There are four parts to our discussion of Agile at scale. First, we set the context by providing an answer to the question, “Why is AAS challenging?” The ten AAS primary technical best practices follow. We then briefly address how an organization can prepare for and achieve effective results from these best practices. We conclude with a listing of selected resources to help you learn more. Also, we’ve added links to various sources to help amplify a point—be mindful that such sources may occasionally include material that might differ from some of the recommendations below.
Every organization is different; judgment is required to implement these practices in a way that provides benefit to your organization. In particular, be mindful of your mission, goals, existing processes, and culture. All practices have limitations—there is no “one size fits all.” To gain the most benefit, you need to evaluate each practice for its appropriateness and decide how to adapt it, striving for an implementation in which the practices reinforce each other. Also, consider additional best practice collections (such as the one from the GAO that is referenced at the end of this article). Monitor your adoption and use of these practices and adjust as appropriate.
These practices are certainly not complete—they are a work in progress. For example, as future additions we plan to include webpages addressing management and acquisition best practices for AAS.
Why is AAS Challenging?
Agile practices, derived from a set of foundational principles, have been used for well over a decade and have enjoyed much success and broad adoption in the commercial sector with the net result that development teams have gotten better at building software. Reasons include: increased visibility into a project and the emerging product, increased empowerment of development teams, the ability for customers and end users to interact early with executable code, and the direct engagement of the customer or product owner in the project to provide a greater sense of shared responsibility.
But business and mission goals are larger than a single development team and thus applying AAS is challenging along these dimensions:
1. Team size. What happens when Agile practices are used in a 100-person (or larger) development team? What happens when the development team needs to interact with the rest of the business such as quality assurance, system integration, project management, and marketing to get input into product development and collaborate on the end-to-end delivery of the product? Scrum and Agile methods such as extreme programming (XP) are typically used by small teams of at most 7-10 people. Larger teams require orchestration of both multiple (sub)teams and cross-functional roles beyond development.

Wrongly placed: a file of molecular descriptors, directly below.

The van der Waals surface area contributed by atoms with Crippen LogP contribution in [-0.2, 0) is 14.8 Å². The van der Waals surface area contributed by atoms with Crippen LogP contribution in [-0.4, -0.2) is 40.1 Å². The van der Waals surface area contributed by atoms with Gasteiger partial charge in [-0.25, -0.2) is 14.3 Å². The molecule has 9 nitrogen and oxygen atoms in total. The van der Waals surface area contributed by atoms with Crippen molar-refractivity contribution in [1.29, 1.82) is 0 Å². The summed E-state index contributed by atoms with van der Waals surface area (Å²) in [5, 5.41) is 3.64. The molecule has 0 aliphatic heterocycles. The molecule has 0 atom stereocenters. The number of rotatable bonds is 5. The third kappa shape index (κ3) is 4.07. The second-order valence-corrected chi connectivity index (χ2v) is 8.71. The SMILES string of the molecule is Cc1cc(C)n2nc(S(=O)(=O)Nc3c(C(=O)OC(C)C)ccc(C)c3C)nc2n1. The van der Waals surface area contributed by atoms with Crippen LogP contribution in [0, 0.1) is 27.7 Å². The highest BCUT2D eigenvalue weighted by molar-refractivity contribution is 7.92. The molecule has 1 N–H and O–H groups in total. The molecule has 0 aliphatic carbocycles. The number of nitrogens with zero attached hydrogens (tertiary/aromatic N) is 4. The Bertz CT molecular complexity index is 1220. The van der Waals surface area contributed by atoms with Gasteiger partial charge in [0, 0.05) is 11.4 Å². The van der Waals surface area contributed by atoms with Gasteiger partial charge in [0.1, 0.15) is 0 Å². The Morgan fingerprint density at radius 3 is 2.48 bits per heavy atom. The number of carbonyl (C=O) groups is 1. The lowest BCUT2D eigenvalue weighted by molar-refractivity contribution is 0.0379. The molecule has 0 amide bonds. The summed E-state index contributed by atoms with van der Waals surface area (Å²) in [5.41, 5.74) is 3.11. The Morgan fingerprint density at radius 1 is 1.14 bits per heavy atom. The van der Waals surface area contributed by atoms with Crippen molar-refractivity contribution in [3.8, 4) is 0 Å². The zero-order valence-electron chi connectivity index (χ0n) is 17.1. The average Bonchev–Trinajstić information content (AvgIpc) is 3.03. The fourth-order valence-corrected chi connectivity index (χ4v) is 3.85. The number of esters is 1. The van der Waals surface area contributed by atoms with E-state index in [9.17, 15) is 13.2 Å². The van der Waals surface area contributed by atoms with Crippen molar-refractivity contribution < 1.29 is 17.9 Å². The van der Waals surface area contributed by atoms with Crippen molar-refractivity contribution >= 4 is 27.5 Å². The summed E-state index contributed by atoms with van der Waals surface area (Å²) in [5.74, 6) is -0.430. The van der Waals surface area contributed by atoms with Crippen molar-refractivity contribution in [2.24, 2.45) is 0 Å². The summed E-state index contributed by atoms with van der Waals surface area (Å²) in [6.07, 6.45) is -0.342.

2. Complexity Large-scale systems are often large in scope in terms of the number of features, the amount of new technology being introduced, the number of independent systems being integrated, the number and types of users to be accommodated, and the number of external systems with which the system communicates. Does the system have stringent quality-of-service requirements (e.g., strict real-time, high-reliability, and security requirements)? Are there multiple external stakeholders and interfaces? Typically, such systems must go through rigorous verification and validation (V&V), which makes the frequent-deployment practices used in Agile development challenging.
3. Duration. How long will the system be in development? How long in operations and sustainment? Larger systems need to be in development and operation for a longer period of time than products to which agile development is typically applied, requiring attention to future changes, possible redesigns as well as maintaining several delivered versions. This is a focus that some Agile teams would consider antithetical to the Agile principles. Answers to these questions affect the choice of quality attributes supporting system maintenance and evolution goals that are key to system success over the long term.